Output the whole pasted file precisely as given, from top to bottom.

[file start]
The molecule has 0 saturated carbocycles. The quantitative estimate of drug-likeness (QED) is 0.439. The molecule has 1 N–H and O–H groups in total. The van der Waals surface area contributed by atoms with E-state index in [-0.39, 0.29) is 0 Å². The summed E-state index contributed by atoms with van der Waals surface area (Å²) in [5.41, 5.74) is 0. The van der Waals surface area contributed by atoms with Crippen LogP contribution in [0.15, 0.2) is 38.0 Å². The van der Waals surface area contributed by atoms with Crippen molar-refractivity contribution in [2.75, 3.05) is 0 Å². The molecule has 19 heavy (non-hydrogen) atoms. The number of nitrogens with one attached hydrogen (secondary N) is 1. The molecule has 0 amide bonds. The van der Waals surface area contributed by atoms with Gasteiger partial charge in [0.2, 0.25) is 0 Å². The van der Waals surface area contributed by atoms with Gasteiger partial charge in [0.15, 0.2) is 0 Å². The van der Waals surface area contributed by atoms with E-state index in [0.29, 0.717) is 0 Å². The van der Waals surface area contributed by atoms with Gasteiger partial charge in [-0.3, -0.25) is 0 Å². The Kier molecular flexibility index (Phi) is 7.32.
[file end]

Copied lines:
The molecule has 0 saturated carbocycles. The quantitative estimate of drug-likeness (QED) is 0.439. The molecule has 1 N–H and O–H groups in total. The van der Waals surface area contributed by atoms with E-state index in [-0.39, 0.29) is 0 Å². The summed E-state index contributed by atoms with van der Waals surface area (Å²) in [5.41, 5.74) is 0. The van der Waals surface area contributed by atoms with Crippen LogP contribution in [0.15, 0.2) is 38.0 Å². The van der Waals surface area contributed by atoms with Crippen molar-refractivity contribution in [2.75, 3.05) is 0 Å². The molecule has 19 heavy (non-hydrogen) atoms. The number of nitrogens with one attached hydrogen (secondary N) is 1. The molecule has 0 amide bonds. The van der Waals surface area contributed by atoms with Gasteiger partial charge in [0.2, 0.25) is 0 Å². The van der Waals surface area contributed by atoms with Gasteiger partial charge in [0.15, 0.2) is 0 Å². The van der Waals surface area contributed by atoms with E-state index in [0.29, 0.717) is 0 Å². The van der Waals surface area contributed by atoms with Gasteiger partial charge in [-0.3, -0.25) is 0 Å². The Kier molecular flexibility index (Phi) is 7.32.